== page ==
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Columbia County faces child care crisis


(The first of a new series)

GHENT—New York State classifies Columbia County as a “child care desert.” In practice that means the futures of children and their parents are stunted by the lack of available and affordable care.

Denise Bell is a first-time mother. She had to leave a job she loved, as a medical receptionist at Columbia Memorial Health, after her daughter Aurora was born. Aurora’s godmother had been caring for Aurora, but when she returned to college, Ms. Bell and her husband could not find a spot in daycare. So, she left work at Columbia Memorial—which, like most health care facilities, has staffing shortages—and, found part-time work that she can do from home.

Now, Ms. Bell says, the lack of daycare is “shaping my whole life.” Aurora is on the wait list at several centers, but Ms. Bell feels that “unless you work in daycare, your child doesn’t have a chance to get in.”

Actually, not even day care workers can find care for their children.

Aisha Hart works for Child Care Connections, a program of Family of Woodstock, Inc. (Family) that links parents to licensed and registered child care programs in Columbia and Greene counties. She is due to deliver her first child in April and started looking for a daycare slot back in November in the hope of being able to continue to work after the baby arrives. She is on several wait lists, but fears that even if a slot opens up (and she does not expect one for at least one year) her family may be not able to pay for it because “unless you can afford a second mortgage or two rents, you can’t afford daycare.”

In Columbia County, child care typically costs $180 – $300/week according to Ms. Hart. In other words, in a year it can cost up to two times more than the annual tuition at a New York State public university and nearly as much as is considered an affordable rent.

Subsidies are available, based on a family’s income and number of children, but, ironically, many two-working-parent households, like Ms. Hart’s family, make too much to qualify for assistance. The result is that one parent needs to stop work to care for the child, in turn straining family finances and jeopardizing career advancement.

Ms. Hart’s colleague at Child Care Connections, Teresa Lewis, now has a three-year old boy. She planned to start law school in 2019, but when she found she was pregnant, she and her husband agreed they could not afford to pay for daycare, even if she could find it, so that Ms. Lewis could return to school. Ms. Lewis has deferred her dream of law school.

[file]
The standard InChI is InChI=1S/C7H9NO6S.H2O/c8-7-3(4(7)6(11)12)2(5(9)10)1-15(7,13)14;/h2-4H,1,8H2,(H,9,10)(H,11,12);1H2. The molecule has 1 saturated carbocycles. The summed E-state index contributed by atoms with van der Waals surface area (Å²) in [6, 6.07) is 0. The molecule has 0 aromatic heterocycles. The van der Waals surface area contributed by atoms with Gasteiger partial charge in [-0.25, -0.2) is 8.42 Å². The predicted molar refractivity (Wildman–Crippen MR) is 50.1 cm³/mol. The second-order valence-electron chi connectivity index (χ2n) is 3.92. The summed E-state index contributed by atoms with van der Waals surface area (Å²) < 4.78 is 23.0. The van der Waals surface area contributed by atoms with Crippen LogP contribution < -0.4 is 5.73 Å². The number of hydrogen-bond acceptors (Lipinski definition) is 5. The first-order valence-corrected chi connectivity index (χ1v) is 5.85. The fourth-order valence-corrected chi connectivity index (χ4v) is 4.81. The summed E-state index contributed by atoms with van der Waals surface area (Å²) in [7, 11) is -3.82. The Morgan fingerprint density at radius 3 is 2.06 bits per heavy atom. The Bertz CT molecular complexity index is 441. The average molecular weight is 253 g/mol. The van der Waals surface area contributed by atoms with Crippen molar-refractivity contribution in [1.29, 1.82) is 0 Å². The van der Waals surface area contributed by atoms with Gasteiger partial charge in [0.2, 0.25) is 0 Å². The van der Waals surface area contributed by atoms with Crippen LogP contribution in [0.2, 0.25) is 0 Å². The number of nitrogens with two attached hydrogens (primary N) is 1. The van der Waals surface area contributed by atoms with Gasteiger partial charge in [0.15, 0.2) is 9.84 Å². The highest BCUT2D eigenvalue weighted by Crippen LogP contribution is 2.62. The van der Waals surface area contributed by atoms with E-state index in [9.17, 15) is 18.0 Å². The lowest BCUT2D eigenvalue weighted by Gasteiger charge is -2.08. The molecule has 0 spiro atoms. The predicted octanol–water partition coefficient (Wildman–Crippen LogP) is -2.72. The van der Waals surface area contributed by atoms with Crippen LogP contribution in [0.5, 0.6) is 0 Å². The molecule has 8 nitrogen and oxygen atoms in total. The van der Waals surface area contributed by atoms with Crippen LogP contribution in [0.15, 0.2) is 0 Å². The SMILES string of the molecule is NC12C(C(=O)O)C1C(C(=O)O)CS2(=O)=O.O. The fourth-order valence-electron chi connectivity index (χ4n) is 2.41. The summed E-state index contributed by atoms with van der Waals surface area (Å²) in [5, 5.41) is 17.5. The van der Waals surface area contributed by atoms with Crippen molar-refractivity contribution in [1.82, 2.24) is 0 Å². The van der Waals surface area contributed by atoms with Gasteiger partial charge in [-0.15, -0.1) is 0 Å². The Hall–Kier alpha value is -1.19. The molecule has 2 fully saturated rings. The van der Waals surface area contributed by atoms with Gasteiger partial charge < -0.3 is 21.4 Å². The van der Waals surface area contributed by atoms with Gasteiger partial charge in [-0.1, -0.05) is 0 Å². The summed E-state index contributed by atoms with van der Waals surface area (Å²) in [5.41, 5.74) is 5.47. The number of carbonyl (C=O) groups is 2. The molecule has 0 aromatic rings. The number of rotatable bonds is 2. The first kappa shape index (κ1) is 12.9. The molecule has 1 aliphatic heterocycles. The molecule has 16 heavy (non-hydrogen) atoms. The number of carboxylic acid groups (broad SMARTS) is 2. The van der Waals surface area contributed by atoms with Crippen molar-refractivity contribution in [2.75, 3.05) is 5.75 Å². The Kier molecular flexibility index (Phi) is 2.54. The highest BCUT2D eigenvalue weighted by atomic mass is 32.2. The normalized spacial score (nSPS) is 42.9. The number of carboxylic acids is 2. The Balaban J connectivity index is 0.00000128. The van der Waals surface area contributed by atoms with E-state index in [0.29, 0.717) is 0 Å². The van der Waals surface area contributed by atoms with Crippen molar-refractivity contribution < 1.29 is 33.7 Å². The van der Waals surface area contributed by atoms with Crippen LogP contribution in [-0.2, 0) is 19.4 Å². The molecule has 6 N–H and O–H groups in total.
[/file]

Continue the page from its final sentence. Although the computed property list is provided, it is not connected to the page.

Sheleen Frank has three children. Two are school age but her son Navir is a toddler at nearly 3. Ms. Frank had worked for five years as a medical assistant in Hudson. Recently, she and her husband, who has his own business, agreed that she needed to resign because her sister, who had been caring for Navir, found a full time job. Ms. Frank applied to numerous programs but could find no full-time day care slot for Navir.

‘Ninety percent of the adult brain capacity has developed by the time a child reaches five.’

Linda McGriff, director

Education and Youth Development

Greater Hudson Promise Neighborhood

Currently, Navir attends a program at Greater Hudson Promise Neighborhood (GHPN), which offers pre-school age early literacy services for several hours on three days per week.

Linda McGriff, who runs that program, is the director of Education and Youth Development for GHPN. Ms. McGriff is an educator by background. Unlike her seven siblings, she attended day care as a child growing up in Hudson, and she credits that attendance with the fact that she is the only one in her family to have graduated from college.

When she returned to Hudson to work at GHPN Ms. McGriff could not find care for her three children. She earned just a shade too much to qualify for Head Start, was on the wait list for several programs, but could not afford the fees for all of her children anyway. Until her children were school age she relied on her mother for help.

The situation was not ideal as her mother, at an advanced age, was not able to provide what young children need most—socialization with other children and a variety of forms of physical, emotional and intellectual stimulation. Ms. McGriff says that “young children’s brains are sponges. Ninety percent of the adult brain capacity has developed by the time a child reaches five. If the brain does not develop because the reading, singing, interacting does not happen, a child is unlikely ever to catch up.”

“Without access to structured settings,” confirms Joan Hunt, executive director of GHPN, “children start school already behind academically, socially and emotionally. They are playing catch-up from the start.”

Ms. G (who asked to have her name withheld) who attends the GHPN program with her infant son, cites other needs that go unmet when day care is unavailable. When she stays at home caring for her son all day, she becomes isolated; like her son, she lacks social interaction. In contrast, she feels calm and supported by the other parents she sees at GHPN. The logistical challenges of shopping and daily chores are also eased when she can leave her son in trusted care.

With daycare unavailable and its cost in any event unaffordable, will the county lose its younger working families? Upcoming articles will survey the day care landscape in the county more specifically and look at the causes of the drought and state and local efforts to address it.

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